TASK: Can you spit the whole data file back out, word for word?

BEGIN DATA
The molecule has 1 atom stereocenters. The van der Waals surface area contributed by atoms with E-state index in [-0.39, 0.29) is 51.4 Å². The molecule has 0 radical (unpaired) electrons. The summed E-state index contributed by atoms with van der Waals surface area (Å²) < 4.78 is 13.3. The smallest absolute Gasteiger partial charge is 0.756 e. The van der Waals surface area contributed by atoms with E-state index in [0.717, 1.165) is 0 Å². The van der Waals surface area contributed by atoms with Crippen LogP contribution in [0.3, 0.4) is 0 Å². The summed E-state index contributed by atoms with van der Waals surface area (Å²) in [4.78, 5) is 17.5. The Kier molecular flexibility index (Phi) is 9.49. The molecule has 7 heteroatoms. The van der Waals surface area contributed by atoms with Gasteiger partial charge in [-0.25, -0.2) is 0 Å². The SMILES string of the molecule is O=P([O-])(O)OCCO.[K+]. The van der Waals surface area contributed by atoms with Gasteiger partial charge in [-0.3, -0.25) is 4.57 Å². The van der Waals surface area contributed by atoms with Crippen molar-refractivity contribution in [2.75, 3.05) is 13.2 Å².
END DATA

The molecule has 1 atom stereocenters. The van der Waals surface area contributed by atoms with E-state index in [-0.39, 0.29) is 51.4 Å². The molecule has 0 radical (unpaired) electrons. The summed E-state index contributed by atoms with van der Waals surface area (Å²) < 4.78 is 13.3. The smallest absolute Gasteiger partial charge is 0.756 e. The van der Waals surface area contributed by atoms with E-state index in [0.717, 1.165) is 0 Å². The van der Waals surface area contributed by atoms with Crippen LogP contribution in [0.3, 0.4) is 0 Å². The summed E-state index contributed by atoms with van der Waals surface area (Å²) in [4.78, 5) is 17.5. The Kier molecular flexibility index (Phi) is 9.49. The molecule has 7 heteroatoms. The van der Waals surface area contributed by atoms with Gasteiger partial charge in [-0.25, -0.2) is 0 Å². The SMILES string of the molecule is O=P([O-])(O)OCCO.[K+]. The van der Waals surface area contributed by atoms with Gasteiger partial charge in [-0.3, -0.25) is 4.57 Å². The van der Waals surface area contributed by atoms with Crippen molar-refractivity contribution in [2.75, 3.05) is 13.2 Å².